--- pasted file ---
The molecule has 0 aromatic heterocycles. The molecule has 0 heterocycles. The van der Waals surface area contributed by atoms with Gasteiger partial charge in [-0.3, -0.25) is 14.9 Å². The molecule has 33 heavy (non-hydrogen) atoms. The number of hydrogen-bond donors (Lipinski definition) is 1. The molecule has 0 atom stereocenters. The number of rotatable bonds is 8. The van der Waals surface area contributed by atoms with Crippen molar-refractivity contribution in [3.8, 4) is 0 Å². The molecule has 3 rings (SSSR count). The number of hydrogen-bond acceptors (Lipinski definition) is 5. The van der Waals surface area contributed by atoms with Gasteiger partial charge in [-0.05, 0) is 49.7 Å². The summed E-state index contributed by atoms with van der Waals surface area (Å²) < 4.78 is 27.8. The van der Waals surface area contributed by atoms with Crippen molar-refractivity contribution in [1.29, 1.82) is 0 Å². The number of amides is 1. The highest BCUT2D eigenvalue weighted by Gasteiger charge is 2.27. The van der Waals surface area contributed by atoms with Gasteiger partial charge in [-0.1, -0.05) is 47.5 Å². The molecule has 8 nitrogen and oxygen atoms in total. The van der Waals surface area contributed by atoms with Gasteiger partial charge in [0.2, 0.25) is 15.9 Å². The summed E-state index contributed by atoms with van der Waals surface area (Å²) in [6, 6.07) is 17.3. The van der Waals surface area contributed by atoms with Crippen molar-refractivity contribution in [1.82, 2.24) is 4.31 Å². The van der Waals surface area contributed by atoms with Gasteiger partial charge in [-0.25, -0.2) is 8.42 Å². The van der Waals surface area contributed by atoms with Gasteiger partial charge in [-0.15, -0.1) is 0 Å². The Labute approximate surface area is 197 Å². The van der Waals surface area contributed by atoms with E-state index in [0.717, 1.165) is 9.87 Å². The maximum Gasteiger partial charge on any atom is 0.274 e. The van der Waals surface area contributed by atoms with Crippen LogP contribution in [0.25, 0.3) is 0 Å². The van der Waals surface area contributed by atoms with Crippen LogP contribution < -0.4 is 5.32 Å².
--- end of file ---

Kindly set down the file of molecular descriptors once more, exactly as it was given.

The molecule has 0 aromatic heterocycles. The molecule has 0 heterocycles. The van der Waals surface area contributed by atoms with Gasteiger partial charge in [-0.3, -0.25) is 14.9 Å². The molecule has 33 heavy (non-hydrogen) atoms. The number of hydrogen-bond donors (Lipinski definition) is 1. The molecule has 0 atom stereocenters. The number of rotatable bonds is 8. The van der Waals surface area contributed by atoms with Crippen molar-refractivity contribution in [3.8, 4) is 0 Å². The molecule has 3 rings (SSSR count). The number of hydrogen-bond acceptors (Lipinski definition) is 5. The van der Waals surface area contributed by atoms with Gasteiger partial charge in [-0.05, 0) is 49.7 Å². The summed E-state index contributed by atoms with van der Waals surface area (Å²) < 4.78 is 27.8. The van der Waals surface area contributed by atoms with Crippen molar-refractivity contribution in [1.29, 1.82) is 0 Å². The number of amides is 1. The highest BCUT2D eigenvalue weighted by Gasteiger charge is 2.27. The van der Waals surface area contributed by atoms with Gasteiger partial charge in [-0.1, -0.05) is 47.5 Å². The molecule has 8 nitrogen and oxygen atoms in total. The van der Waals surface area contributed by atoms with Gasteiger partial charge in [0.2, 0.25) is 15.9 Å². The summed E-state index contributed by atoms with van der Waals surface area (Å²) in [6, 6.07) is 17.3. The van der Waals surface area contributed by atoms with Crippen molar-refractivity contribution in [1.82, 2.24) is 4.31 Å². The van der Waals surface area contributed by atoms with Gasteiger partial charge in [-0.25, -0.2) is 8.42 Å². The van der Waals surface area contributed by atoms with Gasteiger partial charge in [-0.15, -0.1) is 0 Å². The Labute approximate surface area is 197 Å². The van der Waals surface area contributed by atoms with E-state index in [0.717, 1.165) is 9.87 Å². The maximum Gasteiger partial charge on any atom is 0.274 e. The van der Waals surface area contributed by atoms with Crippen LogP contribution in [0.25, 0.3) is 0 Å². The van der Waals surface area contributed by atoms with Crippen LogP contribution < -0.4 is 5.32 Å².